Why are we still having the same conversation?

In 1972 a monumental victory was achieved for the environment and public health with the passing of the Clean Water Act.  The Act was not a matter of political ideology, but a matter of common sense.  It even survived a presidential veto by Nixon.

(And after that historic win we all lived happily ever after… right?  Wrong.)

40 years later that historic win for the environment remains vulnerable to waves of legislative attacks and the changes in our administration every 4 to 8 years.

In light of learning about the current threats to the CWA, I decided to do some light reading on the history of the Act and the subsequent legislation introduced to weaken it.  Did you know that there seems to be a constant wave of new legislation aiming to undermine and weaken the CWA?  Why is there even thought of weakening this legislation when it is clearly a necessity for our nation?  If you do not particularly care about the health of an ecosystem and the organisms that depend on it, fine, but what about the health of your family and the potential for polluted waters surrounding your homes?

I am genuinely curious as to the thought process of someone who aims to weaken the CWA.  Part of me hopes that it is done out of sheer ignorance of the ramifications, because then at least it is not a deliberate, meticulous attack.

Are those that oppose this Act, and other legislation like it, proud of themselves?  Do they think they are cool?  That they are the big, tough bully on the playground?  Because last time I checked it was not looking to good for the bully’s in our society any longer.

Clean, healthy, swimmable, fishable, drinkable, and any other “-able” you can think of in relation to water, is a right not a privilege, everybody deserves it.  We are still trying to clean up our waters, so what gives a legislator the right to try to weaken the CWA and endanger the health of the public and the environment?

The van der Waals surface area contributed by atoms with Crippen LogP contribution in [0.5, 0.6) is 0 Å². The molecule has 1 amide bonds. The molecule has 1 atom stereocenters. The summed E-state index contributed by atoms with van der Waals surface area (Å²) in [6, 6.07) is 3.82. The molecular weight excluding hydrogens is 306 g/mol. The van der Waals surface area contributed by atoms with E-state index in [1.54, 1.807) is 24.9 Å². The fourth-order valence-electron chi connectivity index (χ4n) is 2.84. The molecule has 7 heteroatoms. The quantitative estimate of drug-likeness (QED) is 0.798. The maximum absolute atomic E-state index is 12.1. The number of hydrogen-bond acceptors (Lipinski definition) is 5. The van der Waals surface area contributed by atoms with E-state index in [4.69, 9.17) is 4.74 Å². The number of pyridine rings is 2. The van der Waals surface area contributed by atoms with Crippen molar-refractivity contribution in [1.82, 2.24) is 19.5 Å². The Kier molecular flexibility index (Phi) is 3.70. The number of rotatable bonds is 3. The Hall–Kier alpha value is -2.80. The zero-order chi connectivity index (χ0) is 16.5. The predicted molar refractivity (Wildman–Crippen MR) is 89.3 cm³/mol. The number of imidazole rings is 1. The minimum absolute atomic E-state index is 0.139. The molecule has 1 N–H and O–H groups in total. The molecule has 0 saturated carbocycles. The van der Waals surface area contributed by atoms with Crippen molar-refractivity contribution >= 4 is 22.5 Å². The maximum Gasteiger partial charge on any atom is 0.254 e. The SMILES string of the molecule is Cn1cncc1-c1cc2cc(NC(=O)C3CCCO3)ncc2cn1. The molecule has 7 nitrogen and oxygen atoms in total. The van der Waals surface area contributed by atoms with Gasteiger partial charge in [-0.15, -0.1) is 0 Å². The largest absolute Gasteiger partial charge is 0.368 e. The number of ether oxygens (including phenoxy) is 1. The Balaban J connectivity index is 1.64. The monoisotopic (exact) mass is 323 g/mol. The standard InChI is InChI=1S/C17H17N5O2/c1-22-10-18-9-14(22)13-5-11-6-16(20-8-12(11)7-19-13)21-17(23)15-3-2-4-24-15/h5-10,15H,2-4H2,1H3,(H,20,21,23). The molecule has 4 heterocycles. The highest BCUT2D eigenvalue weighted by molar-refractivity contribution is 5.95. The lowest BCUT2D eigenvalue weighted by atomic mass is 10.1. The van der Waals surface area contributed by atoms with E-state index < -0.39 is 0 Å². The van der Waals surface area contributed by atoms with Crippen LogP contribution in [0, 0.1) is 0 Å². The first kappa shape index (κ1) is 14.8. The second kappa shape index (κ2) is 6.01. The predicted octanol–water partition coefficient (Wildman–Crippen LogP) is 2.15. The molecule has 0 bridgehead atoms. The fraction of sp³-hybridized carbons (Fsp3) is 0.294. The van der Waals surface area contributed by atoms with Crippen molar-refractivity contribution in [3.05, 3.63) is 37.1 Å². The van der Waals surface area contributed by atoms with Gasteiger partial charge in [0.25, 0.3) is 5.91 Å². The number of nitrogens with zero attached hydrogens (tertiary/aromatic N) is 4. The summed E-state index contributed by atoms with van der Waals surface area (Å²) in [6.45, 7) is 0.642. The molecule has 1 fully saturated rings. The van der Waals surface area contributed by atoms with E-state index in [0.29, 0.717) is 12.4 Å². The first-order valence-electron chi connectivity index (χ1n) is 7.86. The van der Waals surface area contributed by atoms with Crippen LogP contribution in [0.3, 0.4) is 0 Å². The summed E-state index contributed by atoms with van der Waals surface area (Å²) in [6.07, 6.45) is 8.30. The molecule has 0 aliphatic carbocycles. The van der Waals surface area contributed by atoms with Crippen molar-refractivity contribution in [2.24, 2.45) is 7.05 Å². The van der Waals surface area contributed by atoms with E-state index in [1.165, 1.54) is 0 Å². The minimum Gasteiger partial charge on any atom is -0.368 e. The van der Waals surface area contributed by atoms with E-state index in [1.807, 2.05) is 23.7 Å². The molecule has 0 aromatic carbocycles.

Our waters might not be on fire like the Cuyahoga River in 1969, but the pollution is still there.  And no matter your political ideology or economic stature, everyone depends on fresh, clean water to survive.

We have made tremendous strides in Bay restoration, such as the issuance of the TMDLs and the WIP.  Not to mention the countless organizations working to defend and maintain the progress made in the watershed.  But even if we lived in a perfect world where everyone worked to clean up the Bay, we still have a long hard road ahead of us.

Just because the nation’s waterways are not physically on fire, does not make them any more clean or requiring any less restoration and regulatory measures.  What does it say about our progress when you have to be mindful of where you swim and fish?  Or if it rains, or if there is a storm, you have to throw any idea of entering the water, right out the window for at least a couple of days.

Two weeks ago I heard a news anchor assure the public that the smell in at the Inner Harbor was okay because it was just a decomposing algae bloom.  Um, hello?  Does anyone else find that a little disturbing that the public was reassured that a decomposing algae bloom was okay?  Why are we not highlighting and educating the public on what caused the algae bloom, the pollution that fed it, and the implications that “safe” algae bloom has for the health of the Harbor and the Chesapeake Bay?  The Chesapeake Bay is iconic to Maryland, cleaning it up should be common sense and threats to the CWA should not even be entertained.

We have come so far, but there is still so much to be done.  Why are we letting our legislators jeopardize our clean water future?  Legislators represent us, the constituents, so why are we letting some of them threaten our health by repeated attempts to undermine the Clean Water Act?